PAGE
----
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IPv4 MTU issues can be hard to spot initially, there is a solution and its called Path MTU Discovery (RFC1191). The RFC describes it as the following “a technique for using the Don’t Fragment (DF) bit in the IP header to dynamically discover the PMTU of a path”

Further to that the RFC states “The basic idea is that a source host initially assumes that the PMTU of a path is the (known) MTU of its first hop, and sends all datagrams on that path with the DF bit set. If any of the datagrams are too large to be forwarded without fragmentation by some router along the path, that router will discard them and return ICMP Destination Unreachable messages with a code meaning “fragmentation needed and DF set” (Type 3, code 4)

The unfortunate issue is that the message that’s sent back doesn’t actually say what the MTU is.

A colleague of mines who is a Windows 7 expert, has reliably informed me that by default Windows 7 has PMTUD enabled.

The important point to focus on is the ICMP unreachable (Type 3, code 4). To put this quite simply, if you don’t receive an ICMP message back with the code for fragmentation needed then, your PC will assume that the MTU is fine and continue to send the packets even though somewhere in the path the packets are potentially being dropped.

There can be a number of reasons for this, including firewalls blocking the message, ICMP unreachable disabled on an interface, a transparent host between 2 endpoints (Often done in service provider networks) that has a lower MTU value.

I recently ran into an issue where IP connectivity between 2 sites looked to be fine, ping, traceroute and SSH were all working, but certain applications and protocols were not, most notably HTTPS.

Below I will explain how to spot this issue.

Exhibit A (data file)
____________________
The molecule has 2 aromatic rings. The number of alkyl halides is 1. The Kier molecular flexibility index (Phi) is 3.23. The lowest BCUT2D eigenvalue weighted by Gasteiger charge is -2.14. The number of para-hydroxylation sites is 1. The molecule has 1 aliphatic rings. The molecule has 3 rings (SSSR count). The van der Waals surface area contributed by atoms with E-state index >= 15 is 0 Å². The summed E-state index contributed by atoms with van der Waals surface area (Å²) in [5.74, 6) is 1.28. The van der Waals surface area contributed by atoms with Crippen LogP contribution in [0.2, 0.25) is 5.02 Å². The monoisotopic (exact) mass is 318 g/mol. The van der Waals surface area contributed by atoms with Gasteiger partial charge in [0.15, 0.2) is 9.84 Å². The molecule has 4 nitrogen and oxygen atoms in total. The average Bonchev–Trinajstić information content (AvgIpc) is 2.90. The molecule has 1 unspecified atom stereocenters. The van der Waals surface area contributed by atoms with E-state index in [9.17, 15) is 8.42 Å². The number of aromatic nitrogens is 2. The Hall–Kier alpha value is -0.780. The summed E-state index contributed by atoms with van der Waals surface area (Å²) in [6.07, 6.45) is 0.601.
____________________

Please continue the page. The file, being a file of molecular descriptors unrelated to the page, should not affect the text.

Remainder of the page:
Take a look at the diagram below, i have deliberately used a transparent device as its most likely what you might see in a L3VPN (MPLS) network. The last mile provider provides a layer 2 path (perhaps a L2TPv3) from CE to PE and the underlying hops are hidden from us.  From the service provider perspective the routers are directly connected.

This is perhaps where an MTU issue has occurred. For this scenario I have reduced it quite significantly for effect.

Capture3

Lets say for example you have a perfectly functioning network where MTU is fine along the path. Initially you can send a ping with 1460bytes and you will get a reply. Lets increase this to something we know is to big (1550bytes). This works great in a perfectly functioning network where you receive an ICMP type 3, you will get the “packet needs to be fragmented but DF set” message.

Capture2

Now lets try that through our network where the MTU is set lower but the sending device doesn’t know about it.

Capture4

At first you think its OK because you can ping along the path and get a reply, you try SSH and it works too. Now lets try to ping with different MTU sizes. Remember your PC doesn’t receive the ICMP message this time, so what happens is you get a “request timed out” message.

Capture5

The reason for that is the packet is being dropped and the ICMP message isn’t being returned. If I ping with an MTU that is lower than the 1000 i get a reply.

Capture6

Now the question, why would HTTPS not work? well in some cases web applications or your client might set the Do Not Fragement bit in the IP header SYN request. This means the packet should not be fragmented, so when we send this on our network with the bad MTU in the path, the packet is dropped and the sending device never receives the ICMP message. It never knows that it has to reduce the MTU value. The packet capture below shows where the DF bit is set.

Capture7

I had a look through the RFC2246 for TLS1.0 and it doesn’t specify that the DF bit should be set. It’s most likely a vendor or O/S specific setting, so your observed results may differ from vendor to vendor.

RH